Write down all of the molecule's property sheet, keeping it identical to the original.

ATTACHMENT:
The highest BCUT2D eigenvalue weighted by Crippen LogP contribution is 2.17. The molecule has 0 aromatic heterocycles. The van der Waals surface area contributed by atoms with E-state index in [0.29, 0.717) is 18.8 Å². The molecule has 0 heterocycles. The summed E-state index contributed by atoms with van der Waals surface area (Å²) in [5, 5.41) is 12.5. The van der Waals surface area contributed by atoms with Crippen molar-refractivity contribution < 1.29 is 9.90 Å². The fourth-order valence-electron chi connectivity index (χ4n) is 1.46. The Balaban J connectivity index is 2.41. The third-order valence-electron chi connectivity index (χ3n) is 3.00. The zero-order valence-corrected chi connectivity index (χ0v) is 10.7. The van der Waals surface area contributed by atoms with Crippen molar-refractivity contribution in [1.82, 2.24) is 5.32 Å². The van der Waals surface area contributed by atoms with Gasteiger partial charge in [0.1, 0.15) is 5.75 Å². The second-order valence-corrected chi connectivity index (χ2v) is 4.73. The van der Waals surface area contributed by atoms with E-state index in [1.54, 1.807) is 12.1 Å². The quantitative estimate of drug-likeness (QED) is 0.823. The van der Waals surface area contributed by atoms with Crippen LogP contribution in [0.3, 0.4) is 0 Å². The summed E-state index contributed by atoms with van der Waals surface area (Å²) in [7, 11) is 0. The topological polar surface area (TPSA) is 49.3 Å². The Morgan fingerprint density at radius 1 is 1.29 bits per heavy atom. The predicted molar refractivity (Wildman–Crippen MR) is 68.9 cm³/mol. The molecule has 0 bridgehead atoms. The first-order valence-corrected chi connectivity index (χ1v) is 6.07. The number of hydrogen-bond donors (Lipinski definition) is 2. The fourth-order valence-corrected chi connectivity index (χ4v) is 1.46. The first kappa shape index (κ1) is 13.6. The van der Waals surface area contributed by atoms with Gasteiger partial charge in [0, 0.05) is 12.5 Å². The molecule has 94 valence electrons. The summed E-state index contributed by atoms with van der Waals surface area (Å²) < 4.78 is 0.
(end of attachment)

The highest BCUT2D eigenvalue weighted by Crippen LogP contribution is 2.17. The molecule has 0 aromatic heterocycles. The van der Waals surface area contributed by atoms with E-state index in [0.29, 0.717) is 18.8 Å². The molecule has 0 heterocycles. The summed E-state index contributed by atoms with van der Waals surface area (Å²) in [5, 5.41) is 12.5. The van der Waals surface area contributed by atoms with Crippen molar-refractivity contribution < 1.29 is 9.90 Å². The fourth-order valence-electron chi connectivity index (χ4n) is 1.46. The Balaban J connectivity index is 2.41. The third-order valence-electron chi connectivity index (χ3n) is 3.00. The zero-order valence-corrected chi connectivity index (χ0v) is 10.7. The van der Waals surface area contributed by atoms with Crippen molar-refractivity contribution in [1.82, 2.24) is 5.32 Å². The van der Waals surface area contributed by atoms with Gasteiger partial charge in [0.1, 0.15) is 5.75 Å². The second-order valence-corrected chi connectivity index (χ2v) is 4.73. The van der Waals surface area contributed by atoms with E-state index in [1.54, 1.807) is 12.1 Å². The quantitative estimate of drug-likeness (QED) is 0.823. The van der Waals surface area contributed by atoms with Crippen LogP contribution in [0.3, 0.4) is 0 Å². The summed E-state index contributed by atoms with van der Waals surface area (Å²) in [7, 11) is 0. The topological polar surface area (TPSA) is 49.3 Å². The Morgan fingerprint density at radius 1 is 1.29 bits per heavy atom. The predicted molar refractivity (Wildman–Crippen MR) is 68.9 cm³/mol. The molecule has 0 bridgehead atoms. The first-order valence-corrected chi connectivity index (χ1v) is 6.07. The number of hydrogen-bond donors (Lipinski definition) is 2. The fourth-order valence-corrected chi connectivity index (χ4v) is 1.46. The first kappa shape index (κ1) is 13.6. The van der Waals surface area contributed by atoms with Gasteiger partial charge in [0, 0.05) is 12.5 Å². The molecule has 94 valence electrons. The summed E-state index contributed by atoms with van der Waals surface area (Å²) < 4.78 is 0.